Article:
The ANTLR ANSI C and GCC source to source translation framework includes an ANSI-C parser which builds trees, a GCC parser which builds trees, a GCC tree parser (for you to subclass to do transformations), and a GCC tree emitter. The GCC parser is only for GCC's extensions to C, not C++. It is based on GCC 2.95.2.
DECO (Dynamic Encapsulator of C++ Objects) converts DC++, essentially C++ with extensions for "dynamic encapsulation," into standard C++. Used as-is, DECO can only convert the simplest form of interfaces (types) and implementations to C++, so although it could be interesting, its most practical use is probably to provide a start for parsing C++. Note that template and exception handling support is incomplete in the parser, since DC++ did not make use of these features.
GNU Compiler for Java (GCJ) is a portable, optimizing, ahead-of-time compiler for the Java Programming Language. It allows Java source code and byte codes to be compiled to native code. GCJ-compiled applications, when running native, are not subject to many of the performance and memory management challenges that embedded developers face when using the interpreted or just-in-time models.
Ciao is a complete Prolog system subsuming ISO-Prolog with a novel modular design which allows both restricting and extending the language. Ciao extensions currently include feature terms (records), higher-order, functions, constraints, objects, persistent predicates, a good base for distributed execution (agents), and concurrency. Libraries also support WWW programming, sockets, and external interfaces (C, Java, TCL/Tk, relational databases, etc.). An Emacs-based environment, a stand-alone compiler, and a toplevel shell are also provided.
Cavalry is a Just-In-Time translator (compiler) for java bytecodes. It is written in Java and produces IA-32 Machine code. It depends on an IA-32 Assembler also written in Java and included in this package. The assembler uses an Intel / NASM type syntax and currently only produces raw machine code (no object formats eg ELF are supported). It currently only supports a limited number of instructions, bascially everything the Translator needs. The assembler can compile a source-file from the command prompt, but it is not very friendly at the moment.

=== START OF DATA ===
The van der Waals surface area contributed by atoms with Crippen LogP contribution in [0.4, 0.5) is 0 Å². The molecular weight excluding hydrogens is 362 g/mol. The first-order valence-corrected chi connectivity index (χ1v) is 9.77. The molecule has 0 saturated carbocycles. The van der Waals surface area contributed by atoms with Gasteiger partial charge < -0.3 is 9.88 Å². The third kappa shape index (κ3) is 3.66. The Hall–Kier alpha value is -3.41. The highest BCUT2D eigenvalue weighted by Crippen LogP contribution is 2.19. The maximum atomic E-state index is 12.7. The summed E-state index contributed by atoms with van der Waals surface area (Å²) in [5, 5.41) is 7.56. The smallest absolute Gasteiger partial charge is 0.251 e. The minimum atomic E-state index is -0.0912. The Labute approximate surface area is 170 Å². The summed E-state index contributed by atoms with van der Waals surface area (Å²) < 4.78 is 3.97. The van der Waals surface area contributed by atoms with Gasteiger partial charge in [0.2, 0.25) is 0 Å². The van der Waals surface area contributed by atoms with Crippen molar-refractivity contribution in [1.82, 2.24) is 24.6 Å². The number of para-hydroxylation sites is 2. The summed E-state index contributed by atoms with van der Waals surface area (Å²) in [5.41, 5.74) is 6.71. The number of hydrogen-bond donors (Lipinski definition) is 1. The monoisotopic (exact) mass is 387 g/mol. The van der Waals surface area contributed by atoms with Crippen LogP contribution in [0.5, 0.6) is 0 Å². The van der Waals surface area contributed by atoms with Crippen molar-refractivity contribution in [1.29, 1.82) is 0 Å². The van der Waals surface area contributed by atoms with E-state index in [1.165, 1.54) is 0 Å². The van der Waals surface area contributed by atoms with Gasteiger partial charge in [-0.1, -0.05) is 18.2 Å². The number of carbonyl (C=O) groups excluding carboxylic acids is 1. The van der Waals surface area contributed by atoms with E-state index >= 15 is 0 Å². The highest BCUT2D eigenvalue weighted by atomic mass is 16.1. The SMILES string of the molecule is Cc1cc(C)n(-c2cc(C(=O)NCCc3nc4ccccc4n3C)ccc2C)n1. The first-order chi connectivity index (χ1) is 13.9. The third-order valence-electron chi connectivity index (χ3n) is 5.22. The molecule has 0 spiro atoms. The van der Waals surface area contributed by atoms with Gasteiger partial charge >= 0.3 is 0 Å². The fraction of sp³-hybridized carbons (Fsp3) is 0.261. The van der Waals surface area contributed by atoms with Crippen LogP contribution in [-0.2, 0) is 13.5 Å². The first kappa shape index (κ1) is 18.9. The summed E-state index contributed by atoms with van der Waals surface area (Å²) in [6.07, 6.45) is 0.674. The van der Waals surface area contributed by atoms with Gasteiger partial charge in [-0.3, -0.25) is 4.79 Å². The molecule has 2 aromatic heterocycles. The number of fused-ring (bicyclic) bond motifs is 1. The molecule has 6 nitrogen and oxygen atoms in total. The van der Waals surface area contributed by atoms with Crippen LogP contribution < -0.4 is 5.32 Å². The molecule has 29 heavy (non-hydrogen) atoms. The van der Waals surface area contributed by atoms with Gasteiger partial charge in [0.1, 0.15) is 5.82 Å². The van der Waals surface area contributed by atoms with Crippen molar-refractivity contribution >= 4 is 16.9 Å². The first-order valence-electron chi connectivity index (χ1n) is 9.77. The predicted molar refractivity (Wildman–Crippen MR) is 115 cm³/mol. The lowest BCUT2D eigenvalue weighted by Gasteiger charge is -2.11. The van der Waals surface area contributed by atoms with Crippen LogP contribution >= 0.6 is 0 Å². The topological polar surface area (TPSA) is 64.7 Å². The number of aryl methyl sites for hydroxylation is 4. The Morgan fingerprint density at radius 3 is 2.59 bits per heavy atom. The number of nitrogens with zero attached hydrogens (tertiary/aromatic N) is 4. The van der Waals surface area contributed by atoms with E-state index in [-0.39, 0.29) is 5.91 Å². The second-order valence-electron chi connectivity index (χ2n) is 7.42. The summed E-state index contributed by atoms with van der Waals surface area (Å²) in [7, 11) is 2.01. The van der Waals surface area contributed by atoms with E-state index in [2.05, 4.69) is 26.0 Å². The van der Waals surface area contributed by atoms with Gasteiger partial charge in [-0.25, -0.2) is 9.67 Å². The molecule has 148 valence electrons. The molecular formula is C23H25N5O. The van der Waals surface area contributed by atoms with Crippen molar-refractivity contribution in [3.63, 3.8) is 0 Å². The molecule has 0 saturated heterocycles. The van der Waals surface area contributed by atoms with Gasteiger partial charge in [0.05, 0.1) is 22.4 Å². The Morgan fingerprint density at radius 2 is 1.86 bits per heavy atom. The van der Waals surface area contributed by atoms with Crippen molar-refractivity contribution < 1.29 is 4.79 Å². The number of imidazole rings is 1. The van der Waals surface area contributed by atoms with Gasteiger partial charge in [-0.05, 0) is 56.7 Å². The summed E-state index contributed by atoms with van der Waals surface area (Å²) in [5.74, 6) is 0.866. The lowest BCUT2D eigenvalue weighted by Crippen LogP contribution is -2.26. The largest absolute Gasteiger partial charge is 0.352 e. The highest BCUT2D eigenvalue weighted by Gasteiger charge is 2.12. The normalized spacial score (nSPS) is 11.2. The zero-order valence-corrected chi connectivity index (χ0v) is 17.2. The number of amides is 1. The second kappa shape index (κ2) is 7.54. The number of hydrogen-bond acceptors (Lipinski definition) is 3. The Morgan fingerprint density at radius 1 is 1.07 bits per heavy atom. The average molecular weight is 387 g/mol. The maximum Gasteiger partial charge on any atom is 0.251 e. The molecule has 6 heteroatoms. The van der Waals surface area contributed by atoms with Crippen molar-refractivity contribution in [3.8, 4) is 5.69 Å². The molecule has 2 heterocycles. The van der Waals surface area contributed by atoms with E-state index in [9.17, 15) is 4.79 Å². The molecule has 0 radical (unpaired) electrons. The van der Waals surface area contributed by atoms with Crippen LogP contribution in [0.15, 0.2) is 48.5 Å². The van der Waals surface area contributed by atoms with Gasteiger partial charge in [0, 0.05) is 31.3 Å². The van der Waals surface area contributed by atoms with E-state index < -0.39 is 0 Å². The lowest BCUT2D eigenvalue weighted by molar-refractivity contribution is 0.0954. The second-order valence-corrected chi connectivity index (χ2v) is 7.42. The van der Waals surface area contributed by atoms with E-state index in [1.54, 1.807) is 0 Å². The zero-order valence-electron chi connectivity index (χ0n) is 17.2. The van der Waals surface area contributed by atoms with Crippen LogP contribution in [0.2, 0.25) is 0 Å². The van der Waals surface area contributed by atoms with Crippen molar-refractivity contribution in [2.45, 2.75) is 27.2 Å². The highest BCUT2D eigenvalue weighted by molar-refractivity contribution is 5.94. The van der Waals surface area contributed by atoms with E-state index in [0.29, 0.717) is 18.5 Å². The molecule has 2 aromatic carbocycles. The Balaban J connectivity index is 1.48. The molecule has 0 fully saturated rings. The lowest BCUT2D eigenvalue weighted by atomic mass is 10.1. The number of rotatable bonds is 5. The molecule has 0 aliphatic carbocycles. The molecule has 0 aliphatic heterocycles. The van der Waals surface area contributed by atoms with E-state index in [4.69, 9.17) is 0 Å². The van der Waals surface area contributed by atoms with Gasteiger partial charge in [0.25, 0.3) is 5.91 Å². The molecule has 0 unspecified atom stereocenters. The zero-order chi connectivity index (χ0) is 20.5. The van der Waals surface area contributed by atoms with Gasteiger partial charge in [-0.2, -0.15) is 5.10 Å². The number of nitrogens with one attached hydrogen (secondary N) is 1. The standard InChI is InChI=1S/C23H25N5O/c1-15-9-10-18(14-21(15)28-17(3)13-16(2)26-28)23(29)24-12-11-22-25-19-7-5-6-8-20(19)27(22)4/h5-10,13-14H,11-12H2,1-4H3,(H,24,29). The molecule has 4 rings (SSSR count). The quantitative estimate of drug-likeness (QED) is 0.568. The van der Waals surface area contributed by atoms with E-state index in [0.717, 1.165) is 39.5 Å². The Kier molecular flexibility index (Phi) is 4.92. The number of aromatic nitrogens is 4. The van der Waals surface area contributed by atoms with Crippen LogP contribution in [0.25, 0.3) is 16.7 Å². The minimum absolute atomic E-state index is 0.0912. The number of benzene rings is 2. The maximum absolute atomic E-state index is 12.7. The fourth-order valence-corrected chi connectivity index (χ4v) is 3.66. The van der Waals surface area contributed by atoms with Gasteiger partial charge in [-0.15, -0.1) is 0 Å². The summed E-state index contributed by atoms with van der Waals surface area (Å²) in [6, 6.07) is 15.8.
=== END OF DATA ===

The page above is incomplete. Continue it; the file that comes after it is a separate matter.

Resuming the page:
The GRASP Project has created an algorithmic-level graphical representation for software called the Control Structure Diagram (CSD). The CSD was created to improve the comprehension efficiency of Ada source code and, as a result, improve software reliability and reduce software costs. Since its creation, the CSD has been expanded and adapted to include other languages. GRASP provides the capability to generate CSD's from Ada 95, C, C++, Java, and VHDL source code in both a reverse and forward engineering mode with a level of flexibility suitable for professional application. GRASP has been integrated with the GNU family of compilers for Ada (GNAT) and C (gcc), and Sun's javac compiler for Java. Use of GRASP is not restricted to these compilers, however. This has resulted in a comprehensive graphically-based development environment for these languages. The user may view, edit, print, and compile source code as CSDs with no discernible addition to storage or computational overhead.